Their year included wearing masks, standing 6 feet apart and taking classes through a computer screen. And they’ll tell you quick how difficult it was enduring the worst pandemic in a century.
But they did it.
Over the past two weeks, seniors graduated from high schools across Guilford County. Mentors helped them get there. But they also helped themselves. They even surprised themselves on what they accomplished and had to do in the weirdest school year of their lives.
They all have stories, these 5,780 graduates from Guilford County Schools. Here are nine.
For six months over the past year, Jalen Thompson used the kitchen table as his classroom.
He’d park himself in front of his laptop and finish his homework or attend his classes at Western Guilford High School through a computer screen. Like every Guilford County student, Jalen couldn’t go to school because of the COVID-19 pandemic.
But Jalen also had another responsibility. He had to keep his stepbrother, first-grader Stanley Milton, on task. Stanley had to attend virtual class, too. So, at the kitchen table, Jalen sat to the right of Stanley and monitored his every move.
Jalen had to do it four days a week. His mom and his stepdad had to go to work. So, Jalen had to be the big brother with the big task.
“Sometimes, I got frustrated, more so when COVID first hit,” Jalen says. “I was watching him every single day, but I cut that out, that feeling. Had to. I kept thinking, ‘This is how life hits you. You gotta do it.’
“Some days, I’d wake up grumpy about what I had to do, but I kept thinking of my mom,” he says. “She had to go to work, and if we don’t have money, we can’t have a house. So, I knew I had to tough it out.”
Jalen graduated June 7 from Western Guilford. This fall, he’ll play football at Elizabeth City State University. At 5-feet-11, 250 pounds, Jalen’s big. Stanley is not. He’s 4-feet-6, and maybe, 70 pounds. But Stanley is big in Jalen’s book. He taught Jalen a lesson.
Keep going. No matter what.
Leslie Morales-Gallegos calls her day planner her “best friend.”
She bought it at Walmart last summer for $12. Along with a handful of Paper Mate ink pens, all different colors, Leslie kept track of her online classes at Kearns Academy and her full-time job as a cashier at Elizabeth’s Pizza.
She graduated May 27 from Kearns Academy, and her job helped her save money so she can attend GTCC for two years and transfer to UNCG, where she wants to major in business.
Leslie will now become the first in her family to graduate from high school and head to college.
How she did it makes her proud.
“I didn’t think I could do a full-time job and maintain my grades,” she says. “But I did, and it shows I can do pretty much anything I want to if I’m motivated. I’ve put in a lot of hard work. It’ll pay off eventually.”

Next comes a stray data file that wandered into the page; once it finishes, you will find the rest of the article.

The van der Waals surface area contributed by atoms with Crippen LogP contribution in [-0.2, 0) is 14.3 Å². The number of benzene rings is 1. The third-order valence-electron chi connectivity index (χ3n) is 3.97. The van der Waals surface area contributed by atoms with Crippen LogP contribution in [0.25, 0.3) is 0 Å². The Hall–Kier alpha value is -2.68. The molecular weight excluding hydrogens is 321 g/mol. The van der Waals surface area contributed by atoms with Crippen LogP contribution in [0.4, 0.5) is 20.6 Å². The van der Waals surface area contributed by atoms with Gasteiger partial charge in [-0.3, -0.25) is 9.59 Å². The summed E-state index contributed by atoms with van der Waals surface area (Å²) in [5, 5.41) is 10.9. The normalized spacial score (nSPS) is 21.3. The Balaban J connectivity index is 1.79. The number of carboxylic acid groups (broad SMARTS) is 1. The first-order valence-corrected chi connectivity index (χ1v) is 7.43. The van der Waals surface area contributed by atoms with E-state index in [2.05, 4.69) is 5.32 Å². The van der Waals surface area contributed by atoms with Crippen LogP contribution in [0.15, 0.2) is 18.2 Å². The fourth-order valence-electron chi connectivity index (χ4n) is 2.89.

Parker Stewart can run. Two years ago, he helped Northern Guilford High School set a school record in the 4-x-400 relay.
Yet, when he graduated June 7 from Northern Guilford, he will hang up his spikes to pursue a dream he’s had since he saw his first Army-Navy football game on TV as an eighth grader.
On June 26, Parker will report to the U.S. Military Academy. He is going to West Point. Parker, an Eagle Scout and assistant scoutmaster for Troop 103, was nominated by U.S. Rep. Mark Walker.
When he thinks about how he got there, he thinks of his desk in his bedroom.
Above his desk is a West Point application for admissions timeline along with a West Point banner. That, Parker says, kept him focused.
“When I got tired and down, I’d always look at that in front of me,” he says, “and it reminded me that I have to put in the hard work if I want to accomplish my goal.”
Ivan Nguyen loves to draw.
He started with graph paper and a pencil as an eighth grader at Allen Middle School. He needed the paper’s blue lines to keep anything he drew symmetrical. The first thing he drew was a landscape he found on his binder.
He went from there.
Ivan’s talent has gotten him a job painting a mural this summer at a café in Greensboro. But that’s not all. After graduating May 28 from the Academy at Smith, his talent will take him to UNCG, where he will major in digital arts.
“I get to be more creative,” Ivan says of going to UNCG. “I don’t know if this is the right word or not, but it’ll make me more mature, more responsible.”
As for drawing, he knows what it does for him.
“It’s really freeing,” he says. “It’s like flying in the air above the clouds.”
Ileanis Nicole Roman-Garcia
Ileanis Nicole Roman-Garcia figured she’d do something in medicine.
She was no older than 4 when she turned her playhouse into a hospital and had her big sister, Angelisse, become her patient. That’s why she went to Southern Guilford High School, because of the school’s Health Science Academy.
She became a certified nursing assistant. After graduating June 6 from Southern Guilford, her next step will take her to UNCG to major in nursing.
She wants to become a neonatal nurse. The why goes back to her playhouse — and so much more.
“I think the experiences I had as a child make me who I am today,” she says. “I came from a household full of love with my parents, my grandparents and my great-grandma, and they taught me the importance of giving to others. And I want the kids I help to feel the love I had growing up.”
At STEM Early College at N.C. A&T, teachers describe Reem Ali as a “fearless, natural-born leader.”